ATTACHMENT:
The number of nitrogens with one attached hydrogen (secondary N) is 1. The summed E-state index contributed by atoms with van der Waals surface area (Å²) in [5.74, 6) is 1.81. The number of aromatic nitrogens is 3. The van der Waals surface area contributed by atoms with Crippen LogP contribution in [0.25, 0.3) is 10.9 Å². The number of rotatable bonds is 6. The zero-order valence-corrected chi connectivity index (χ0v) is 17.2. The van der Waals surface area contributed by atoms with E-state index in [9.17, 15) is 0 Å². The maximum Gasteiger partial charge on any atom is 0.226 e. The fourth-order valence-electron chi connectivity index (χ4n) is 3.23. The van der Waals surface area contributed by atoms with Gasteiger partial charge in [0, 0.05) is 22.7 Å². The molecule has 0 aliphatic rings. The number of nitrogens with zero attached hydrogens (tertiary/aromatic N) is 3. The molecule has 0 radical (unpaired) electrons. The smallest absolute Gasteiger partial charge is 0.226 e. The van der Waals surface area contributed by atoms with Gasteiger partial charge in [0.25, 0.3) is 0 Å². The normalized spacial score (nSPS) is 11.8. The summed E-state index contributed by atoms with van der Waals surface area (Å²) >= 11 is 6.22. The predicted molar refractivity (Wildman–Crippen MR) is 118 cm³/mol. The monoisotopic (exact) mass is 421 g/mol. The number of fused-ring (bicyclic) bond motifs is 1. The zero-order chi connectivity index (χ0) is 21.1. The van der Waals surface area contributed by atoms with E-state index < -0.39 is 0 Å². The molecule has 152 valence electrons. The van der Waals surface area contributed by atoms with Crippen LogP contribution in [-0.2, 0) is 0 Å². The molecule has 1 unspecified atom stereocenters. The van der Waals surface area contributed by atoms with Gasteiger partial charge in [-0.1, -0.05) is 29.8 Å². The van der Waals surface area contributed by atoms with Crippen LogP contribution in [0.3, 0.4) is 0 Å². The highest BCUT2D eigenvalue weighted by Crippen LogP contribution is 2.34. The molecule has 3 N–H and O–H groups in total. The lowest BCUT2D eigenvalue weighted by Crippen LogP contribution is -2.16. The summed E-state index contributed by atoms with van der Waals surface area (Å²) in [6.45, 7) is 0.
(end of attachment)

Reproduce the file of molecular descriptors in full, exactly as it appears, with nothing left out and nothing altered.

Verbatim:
The number of nitrogens with one attached hydrogen (secondary N) is 1. The summed E-state index contributed by atoms with van der Waals surface area (Å²) in [5.74, 6) is 1.81. The number of aromatic nitrogens is 3. The van der Waals surface area contributed by atoms with Crippen LogP contribution in [0.25, 0.3) is 10.9 Å². The number of rotatable bonds is 6. The zero-order valence-corrected chi connectivity index (χ0v) is 17.2. The van der Waals surface area contributed by atoms with E-state index in [9.17, 15) is 0 Å². The maximum Gasteiger partial charge on any atom is 0.226 e. The fourth-order valence-electron chi connectivity index (χ4n) is 3.23. The van der Waals surface area contributed by atoms with Gasteiger partial charge in [0, 0.05) is 22.7 Å². The molecule has 0 aliphatic rings. The number of nitrogens with zero attached hydrogens (tertiary/aromatic N) is 3. The molecule has 0 radical (unpaired) electrons. The smallest absolute Gasteiger partial charge is 0.226 e. The van der Waals surface area contributed by atoms with Gasteiger partial charge in [0.25, 0.3) is 0 Å². The normalized spacial score (nSPS) is 11.8. The summed E-state index contributed by atoms with van der Waals surface area (Å²) >= 11 is 6.22. The predicted molar refractivity (Wildman–Crippen MR) is 118 cm³/mol. The monoisotopic (exact) mass is 421 g/mol. The number of fused-ring (bicyclic) bond motifs is 1. The zero-order chi connectivity index (χ0) is 21.1. The van der Waals surface area contributed by atoms with E-state index < -0.39 is 0 Å². The molecule has 152 valence electrons. The van der Waals surface area contributed by atoms with Crippen LogP contribution in [-0.2, 0) is 0 Å². The molecule has 1 unspecified atom stereocenters. The van der Waals surface area contributed by atoms with Gasteiger partial charge in [-0.1, -0.05) is 29.8 Å². The van der Waals surface area contributed by atoms with Crippen LogP contribution in [0.3, 0.4) is 0 Å². The highest BCUT2D eigenvalue weighted by Crippen LogP contribution is 2.34. The molecule has 3 N–H and O–H groups in total. The lowest BCUT2D eigenvalue weighted by Crippen LogP contribution is -2.16. The summed E-state index contributed by atoms with van der Waals surface area (Å²) in [6.45, 7) is 0.